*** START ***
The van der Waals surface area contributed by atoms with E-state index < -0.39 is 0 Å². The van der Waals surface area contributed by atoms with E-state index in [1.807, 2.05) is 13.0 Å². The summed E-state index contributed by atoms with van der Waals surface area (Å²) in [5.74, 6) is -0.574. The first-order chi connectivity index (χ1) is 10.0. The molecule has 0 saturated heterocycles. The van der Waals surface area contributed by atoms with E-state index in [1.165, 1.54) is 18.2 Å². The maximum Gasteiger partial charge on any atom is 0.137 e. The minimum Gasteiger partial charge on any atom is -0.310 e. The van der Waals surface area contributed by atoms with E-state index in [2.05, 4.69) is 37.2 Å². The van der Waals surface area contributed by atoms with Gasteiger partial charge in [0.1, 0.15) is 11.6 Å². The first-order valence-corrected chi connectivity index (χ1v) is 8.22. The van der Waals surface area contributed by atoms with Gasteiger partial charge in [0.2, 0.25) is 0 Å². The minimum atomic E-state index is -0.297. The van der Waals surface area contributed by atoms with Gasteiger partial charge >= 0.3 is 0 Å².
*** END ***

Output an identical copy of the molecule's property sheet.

The van der Waals surface area contributed by atoms with E-state index < -0.39 is 0 Å². The van der Waals surface area contributed by atoms with E-state index in [1.807, 2.05) is 13.0 Å². The summed E-state index contributed by atoms with van der Waals surface area (Å²) in [5.74, 6) is -0.574. The first-order chi connectivity index (χ1) is 10.0. The molecule has 0 saturated heterocycles. The van der Waals surface area contributed by atoms with E-state index in [1.165, 1.54) is 18.2 Å². The maximum Gasteiger partial charge on any atom is 0.137 e. The minimum Gasteiger partial charge on any atom is -0.310 e. The van der Waals surface area contributed by atoms with E-state index in [2.05, 4.69) is 37.2 Å². The van der Waals surface area contributed by atoms with Gasteiger partial charge in [0.1, 0.15) is 11.6 Å². The first-order valence-corrected chi connectivity index (χ1v) is 8.22. The van der Waals surface area contributed by atoms with Gasteiger partial charge in [0.2, 0.25) is 0 Å². The minimum atomic E-state index is -0.297. The van der Waals surface area contributed by atoms with Gasteiger partial charge >= 0.3 is 0 Å².